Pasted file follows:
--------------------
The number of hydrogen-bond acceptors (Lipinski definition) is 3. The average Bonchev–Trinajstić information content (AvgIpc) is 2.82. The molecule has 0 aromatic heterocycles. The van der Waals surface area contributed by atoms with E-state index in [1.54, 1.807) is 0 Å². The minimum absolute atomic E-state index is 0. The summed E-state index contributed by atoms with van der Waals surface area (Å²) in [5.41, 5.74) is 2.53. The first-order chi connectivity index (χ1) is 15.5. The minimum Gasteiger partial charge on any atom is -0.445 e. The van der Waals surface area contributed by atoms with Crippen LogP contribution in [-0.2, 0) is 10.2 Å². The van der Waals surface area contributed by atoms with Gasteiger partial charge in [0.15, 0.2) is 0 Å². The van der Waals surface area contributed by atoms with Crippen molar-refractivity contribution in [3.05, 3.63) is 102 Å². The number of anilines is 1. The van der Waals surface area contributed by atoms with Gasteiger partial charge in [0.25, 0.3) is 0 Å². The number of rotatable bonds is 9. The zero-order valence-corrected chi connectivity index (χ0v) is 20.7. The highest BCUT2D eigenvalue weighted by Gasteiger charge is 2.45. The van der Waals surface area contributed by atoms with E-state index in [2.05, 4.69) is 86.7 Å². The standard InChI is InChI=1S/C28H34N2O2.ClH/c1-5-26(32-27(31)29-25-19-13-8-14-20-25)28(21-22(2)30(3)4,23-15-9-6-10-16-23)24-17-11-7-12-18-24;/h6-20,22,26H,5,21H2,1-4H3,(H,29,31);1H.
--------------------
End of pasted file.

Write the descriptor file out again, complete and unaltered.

The number of hydrogen-bond acceptors (Lipinski definition) is 3. The average Bonchev–Trinajstić information content (AvgIpc) is 2.82. The molecule has 0 aromatic heterocycles. The van der Waals surface area contributed by atoms with E-state index in [1.54, 1.807) is 0 Å². The minimum absolute atomic E-state index is 0. The summed E-state index contributed by atoms with van der Waals surface area (Å²) in [5.41, 5.74) is 2.53. The first-order chi connectivity index (χ1) is 15.5. The minimum Gasteiger partial charge on any atom is -0.445 e. The van der Waals surface area contributed by atoms with Crippen LogP contribution in [-0.2, 0) is 10.2 Å². The van der Waals surface area contributed by atoms with Gasteiger partial charge in [0.15, 0.2) is 0 Å². The van der Waals surface area contributed by atoms with Crippen molar-refractivity contribution in [3.05, 3.63) is 102 Å². The number of anilines is 1. The van der Waals surface area contributed by atoms with Gasteiger partial charge in [0.25, 0.3) is 0 Å². The number of rotatable bonds is 9. The zero-order valence-corrected chi connectivity index (χ0v) is 20.7. The highest BCUT2D eigenvalue weighted by Gasteiger charge is 2.45. The van der Waals surface area contributed by atoms with E-state index in [2.05, 4.69) is 86.7 Å². The standard InChI is InChI=1S/C28H34N2O2.ClH/c1-5-26(32-27(31)29-25-19-13-8-14-20-25)28(21-22(2)30(3)4,23-15-9-6-10-16-23)24-17-11-7-12-18-24;/h6-20,22,26H,5,21H2,1-4H3,(H,29,31);1H.